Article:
A. Rubio Carbó1, N. Serrat Antolí2

1Institute for LifeLong Learning (SPAIN)
2University of Barcelona (SPAIN)
Few nowadays would question the determining role played by the workplace as an unsurpassable educational setting in which to acquire new knowledge and put many different competences into practice. It is a fact that continuing professional education constitutes one of the basic tools of professional development (Eraut, 1994). However, it is equally true that daily experience in the workplace, everyday professional practice, also constitutes one of the most powerful sources of knowledge, although often, “when it comes to practical knowledge acquired through experience, people cannot easily tell you what it is that they know”. (Eraut, 1994:25).

Beyond the acquisition of technical or technological knowledge to be applied to specific problems, work process knowledge implies a more complex and integrated vision of one’s own organization and of what occurs there in terms of learning. It involves a type of knowledge which grows exponentially, feeding back from the results of each professional’s performance in her/his work field. There, words, thoughts and actions which flow from the interaction between what the person already knows and the new generated by the workplace, find their place (Fischer & Boreman, 2004).

Most students at the IL3-UB pursue the interest of learning to find a new job or to improve their labour conditions. Thus, the professional orientation is the backbone of the learning process at the IL3-UB. Our methodological challenge is to guarantee professional development, meant as acquiring labour experience while being trained. Results are measured by participants in terms of professional development and by their enterprises in terms of business impact.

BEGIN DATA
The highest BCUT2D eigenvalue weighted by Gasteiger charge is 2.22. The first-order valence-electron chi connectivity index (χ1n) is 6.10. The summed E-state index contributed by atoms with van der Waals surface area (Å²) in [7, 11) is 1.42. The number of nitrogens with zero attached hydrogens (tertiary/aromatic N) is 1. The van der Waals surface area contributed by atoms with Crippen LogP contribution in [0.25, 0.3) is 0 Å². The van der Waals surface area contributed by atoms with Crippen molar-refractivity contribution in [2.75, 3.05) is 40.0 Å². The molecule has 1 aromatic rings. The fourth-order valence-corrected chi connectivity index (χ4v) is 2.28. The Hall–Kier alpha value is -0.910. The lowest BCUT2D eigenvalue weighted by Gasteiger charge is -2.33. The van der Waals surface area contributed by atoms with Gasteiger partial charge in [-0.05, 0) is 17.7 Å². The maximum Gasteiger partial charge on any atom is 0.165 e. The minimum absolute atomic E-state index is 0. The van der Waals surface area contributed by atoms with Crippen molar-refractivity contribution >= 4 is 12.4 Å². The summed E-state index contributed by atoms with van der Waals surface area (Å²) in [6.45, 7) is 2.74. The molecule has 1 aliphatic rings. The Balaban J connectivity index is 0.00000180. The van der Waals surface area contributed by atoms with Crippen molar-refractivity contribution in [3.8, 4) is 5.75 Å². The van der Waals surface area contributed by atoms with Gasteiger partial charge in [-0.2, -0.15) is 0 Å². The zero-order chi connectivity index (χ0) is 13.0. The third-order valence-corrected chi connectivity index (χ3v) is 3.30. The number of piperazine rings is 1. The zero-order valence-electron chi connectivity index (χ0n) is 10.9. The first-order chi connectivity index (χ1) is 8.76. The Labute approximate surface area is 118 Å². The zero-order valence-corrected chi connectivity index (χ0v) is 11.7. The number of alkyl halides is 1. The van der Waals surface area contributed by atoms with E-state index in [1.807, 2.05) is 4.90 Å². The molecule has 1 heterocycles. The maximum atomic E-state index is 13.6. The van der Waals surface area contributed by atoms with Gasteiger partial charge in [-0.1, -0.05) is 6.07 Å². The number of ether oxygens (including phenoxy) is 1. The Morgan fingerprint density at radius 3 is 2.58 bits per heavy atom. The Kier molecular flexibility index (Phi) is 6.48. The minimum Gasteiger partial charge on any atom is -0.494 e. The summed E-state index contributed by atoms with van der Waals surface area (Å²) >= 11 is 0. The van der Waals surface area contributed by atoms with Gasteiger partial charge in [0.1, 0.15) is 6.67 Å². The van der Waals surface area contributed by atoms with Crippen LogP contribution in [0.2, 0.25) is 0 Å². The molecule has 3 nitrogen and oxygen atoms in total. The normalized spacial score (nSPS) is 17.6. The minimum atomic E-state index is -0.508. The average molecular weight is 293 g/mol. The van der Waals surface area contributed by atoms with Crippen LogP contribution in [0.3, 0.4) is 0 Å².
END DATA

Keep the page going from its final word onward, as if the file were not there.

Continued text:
The main characteristics of professionalising activities identified in a IL3-UB report are: emerging from professional practice; centred in work-based needs of the professional profile; oriented to train complex labour situations; connected to professional sector contents; oriented to develop concrete professional competences and to explicit the tacit knowledge; and searching to create informal learning processes.

The report conclusions are currently being implemented in several long programmes, chosen for a pilot test research. After analysing the methodological approach of every single programme, the conclusion is the need of incorporating professionalising activities as a main axe in all of them. A work plan will help teaching staff redesign learning activities into professionalising ones, and implement them in their courses within this academic year. The objective of the research is the further evaluation not only from staff and students point of view but mainly from the institutional and the end enterprises one.